A month cycle tour in Iceland for £859 (all inclusive)

When I initially put together my plan to cycle tour around Iceland, a big must for me was to keep the costs down as much as possible. There were two main reasons for this: I was working a minimum wage job with no savings put aside and I wanted to help support the theory that you don’t need big money to do a big adventure. With this philosophy in mind it ended up moulding the entire trip in terms of time, gear, food and accommodation.

I set myself a £1000 limit for everything, including flights. To ensure I stuck to my budget once I landed in Iceland, I withdrew what was left from the preparation stage and divided it all equally between the 4 weeks. My debit card came with me in case any emergencies arised but I can happily report it was not used.
Below is a concise list of expenditures and cut-corners that helped to keep me within budget. Despite the (sometimes) lack of comfort, the atrocious diet and the funny looks from passers-by (especially from those with shiny new disc-brake bikes) at my general set up and appearance; I 100%  urge you to consider getting out there with little money. If nothing else, it removes any excuse to put it off until you’re older and richer and it makes you appreciate those luxuries you’re used to in everyday life.
I hope this blog will do a little something to inspire you.



As a complete beginner at cycle touring, I did not own any of the necessary gear to set off (including a bike!). After doing only a little online research I realised it would be very difficult to keep within my budget once I’d purchased panniers, sleeping bag etc etc. Panic!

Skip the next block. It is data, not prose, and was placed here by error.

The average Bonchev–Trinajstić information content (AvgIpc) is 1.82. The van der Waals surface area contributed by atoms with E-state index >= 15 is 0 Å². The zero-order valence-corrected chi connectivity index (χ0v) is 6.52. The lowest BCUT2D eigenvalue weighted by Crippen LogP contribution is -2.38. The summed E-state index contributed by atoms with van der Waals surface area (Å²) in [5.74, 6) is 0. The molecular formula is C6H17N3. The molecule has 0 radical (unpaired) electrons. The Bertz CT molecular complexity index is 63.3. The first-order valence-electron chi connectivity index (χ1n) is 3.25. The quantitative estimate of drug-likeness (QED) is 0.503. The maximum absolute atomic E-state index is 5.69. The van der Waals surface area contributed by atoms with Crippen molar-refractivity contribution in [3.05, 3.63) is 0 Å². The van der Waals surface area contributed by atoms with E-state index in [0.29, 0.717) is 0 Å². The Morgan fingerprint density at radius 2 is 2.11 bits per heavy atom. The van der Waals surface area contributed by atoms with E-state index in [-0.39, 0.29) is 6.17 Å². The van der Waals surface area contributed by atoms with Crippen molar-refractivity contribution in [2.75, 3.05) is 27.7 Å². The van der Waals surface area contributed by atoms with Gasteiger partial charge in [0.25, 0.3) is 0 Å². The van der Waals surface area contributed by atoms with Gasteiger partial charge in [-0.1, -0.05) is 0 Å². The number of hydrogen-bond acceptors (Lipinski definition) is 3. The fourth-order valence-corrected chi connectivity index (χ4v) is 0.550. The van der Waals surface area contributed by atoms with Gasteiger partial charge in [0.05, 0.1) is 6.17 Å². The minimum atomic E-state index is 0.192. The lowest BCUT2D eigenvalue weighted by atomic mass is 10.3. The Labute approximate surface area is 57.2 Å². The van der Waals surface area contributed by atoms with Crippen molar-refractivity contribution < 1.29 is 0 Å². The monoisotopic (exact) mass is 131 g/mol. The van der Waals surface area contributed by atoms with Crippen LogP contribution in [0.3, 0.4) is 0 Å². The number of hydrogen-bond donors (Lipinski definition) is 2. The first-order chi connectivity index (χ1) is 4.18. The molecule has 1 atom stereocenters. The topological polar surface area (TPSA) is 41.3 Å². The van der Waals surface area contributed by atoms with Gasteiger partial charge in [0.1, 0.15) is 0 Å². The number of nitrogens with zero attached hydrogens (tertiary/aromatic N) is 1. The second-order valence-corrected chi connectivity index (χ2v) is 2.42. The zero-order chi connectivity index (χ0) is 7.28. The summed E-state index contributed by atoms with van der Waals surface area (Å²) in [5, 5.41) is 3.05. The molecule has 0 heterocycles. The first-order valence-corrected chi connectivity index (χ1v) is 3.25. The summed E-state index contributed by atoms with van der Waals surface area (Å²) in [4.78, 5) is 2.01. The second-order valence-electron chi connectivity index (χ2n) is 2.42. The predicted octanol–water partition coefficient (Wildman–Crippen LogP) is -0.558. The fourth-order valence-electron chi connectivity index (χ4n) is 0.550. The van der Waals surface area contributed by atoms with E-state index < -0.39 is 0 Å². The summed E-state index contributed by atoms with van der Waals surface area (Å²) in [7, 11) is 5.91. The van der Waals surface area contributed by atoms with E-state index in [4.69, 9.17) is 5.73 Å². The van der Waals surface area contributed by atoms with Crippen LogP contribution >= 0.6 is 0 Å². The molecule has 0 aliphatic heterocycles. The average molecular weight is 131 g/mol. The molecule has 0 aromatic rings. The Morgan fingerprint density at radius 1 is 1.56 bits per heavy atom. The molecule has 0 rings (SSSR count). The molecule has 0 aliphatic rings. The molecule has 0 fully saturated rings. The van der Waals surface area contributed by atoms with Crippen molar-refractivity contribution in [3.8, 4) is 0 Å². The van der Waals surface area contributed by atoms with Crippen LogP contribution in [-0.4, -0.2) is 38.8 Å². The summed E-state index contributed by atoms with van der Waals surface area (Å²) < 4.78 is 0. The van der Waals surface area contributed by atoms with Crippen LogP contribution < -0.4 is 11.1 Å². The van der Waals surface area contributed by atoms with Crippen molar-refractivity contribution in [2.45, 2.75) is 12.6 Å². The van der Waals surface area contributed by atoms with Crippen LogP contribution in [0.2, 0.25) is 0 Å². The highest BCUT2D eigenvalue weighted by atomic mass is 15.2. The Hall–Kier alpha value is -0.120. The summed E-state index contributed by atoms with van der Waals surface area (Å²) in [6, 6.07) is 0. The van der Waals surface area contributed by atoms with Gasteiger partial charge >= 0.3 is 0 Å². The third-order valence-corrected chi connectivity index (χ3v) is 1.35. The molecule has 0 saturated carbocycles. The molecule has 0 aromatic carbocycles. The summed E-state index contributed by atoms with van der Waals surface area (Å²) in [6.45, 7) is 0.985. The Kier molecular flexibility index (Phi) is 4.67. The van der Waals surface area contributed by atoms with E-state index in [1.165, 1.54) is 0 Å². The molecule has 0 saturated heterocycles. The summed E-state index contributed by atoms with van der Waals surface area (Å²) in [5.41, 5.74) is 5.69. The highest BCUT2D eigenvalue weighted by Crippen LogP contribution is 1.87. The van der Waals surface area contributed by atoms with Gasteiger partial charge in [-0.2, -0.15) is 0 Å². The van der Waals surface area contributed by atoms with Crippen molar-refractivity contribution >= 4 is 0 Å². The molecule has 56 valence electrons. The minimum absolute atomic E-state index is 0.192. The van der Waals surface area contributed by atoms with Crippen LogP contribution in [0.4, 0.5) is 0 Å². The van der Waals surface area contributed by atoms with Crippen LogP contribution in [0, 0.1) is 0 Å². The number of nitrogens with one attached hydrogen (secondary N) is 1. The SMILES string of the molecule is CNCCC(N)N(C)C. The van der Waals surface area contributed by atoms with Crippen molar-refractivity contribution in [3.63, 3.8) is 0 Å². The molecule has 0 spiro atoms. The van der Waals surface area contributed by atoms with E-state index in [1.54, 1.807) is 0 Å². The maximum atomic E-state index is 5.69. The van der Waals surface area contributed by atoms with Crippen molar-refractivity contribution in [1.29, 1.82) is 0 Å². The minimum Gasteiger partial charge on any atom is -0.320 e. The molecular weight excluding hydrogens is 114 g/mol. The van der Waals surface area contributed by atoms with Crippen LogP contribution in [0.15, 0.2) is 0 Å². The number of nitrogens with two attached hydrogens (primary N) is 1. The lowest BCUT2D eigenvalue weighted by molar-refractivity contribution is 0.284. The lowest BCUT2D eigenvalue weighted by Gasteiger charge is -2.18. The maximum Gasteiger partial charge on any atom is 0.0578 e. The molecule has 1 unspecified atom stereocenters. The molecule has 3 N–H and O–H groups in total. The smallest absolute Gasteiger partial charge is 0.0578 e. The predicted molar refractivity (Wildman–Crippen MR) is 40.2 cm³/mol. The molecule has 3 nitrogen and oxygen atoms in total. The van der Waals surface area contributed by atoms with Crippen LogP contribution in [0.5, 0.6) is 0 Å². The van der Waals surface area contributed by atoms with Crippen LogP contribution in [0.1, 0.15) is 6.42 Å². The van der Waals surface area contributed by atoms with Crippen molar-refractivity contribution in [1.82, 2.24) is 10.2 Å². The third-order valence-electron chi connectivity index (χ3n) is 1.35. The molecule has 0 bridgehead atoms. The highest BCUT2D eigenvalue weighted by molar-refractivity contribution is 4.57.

This is when I remembered The Adventures of Charlie and was lucky enough to win a bike and touring gear, all of which was originally budget bought to prove you don’t need top notch, expensive gear to have a great adventure – perfect.
Flights were then at the top of the list for highest expenditure. I made sure to book as in advance as possible (3 months to be exact) to lower the price and traded in a protective bike box/bag for quite literally a see-through plastic bag.

Tip: Using a plastic bike bag to transport your bike overseas is great – the baggage handlers can see exactly what they are handling which prevents harsh handling (fingers crossed) during transit. I’ve tested it out 4 times and have had my bike returned damage free every time.

Total £ spent on getting to the start: £259 (return flights, £50 each way for bike) / £0 bike + gear

It doesn’t exactly look pretty, but it did the job brilliantly


As a lot of people may know, Iceland is expensive, especially when it comes to food. But as in most cases it suddenly becomes a lot cheaper if you self-cater during your trip. Once I accepted that I had to cycle past restaurants serving local caught fish and cafes with homemade cake, it was okay. I tricked my mind into looking forward to super noodles and a packet of biscuits instead. I took my trusty Kelly Kettle with me which boils water solely with natural resources (another small money saver) and hit the supermarket every few days for all the necessities.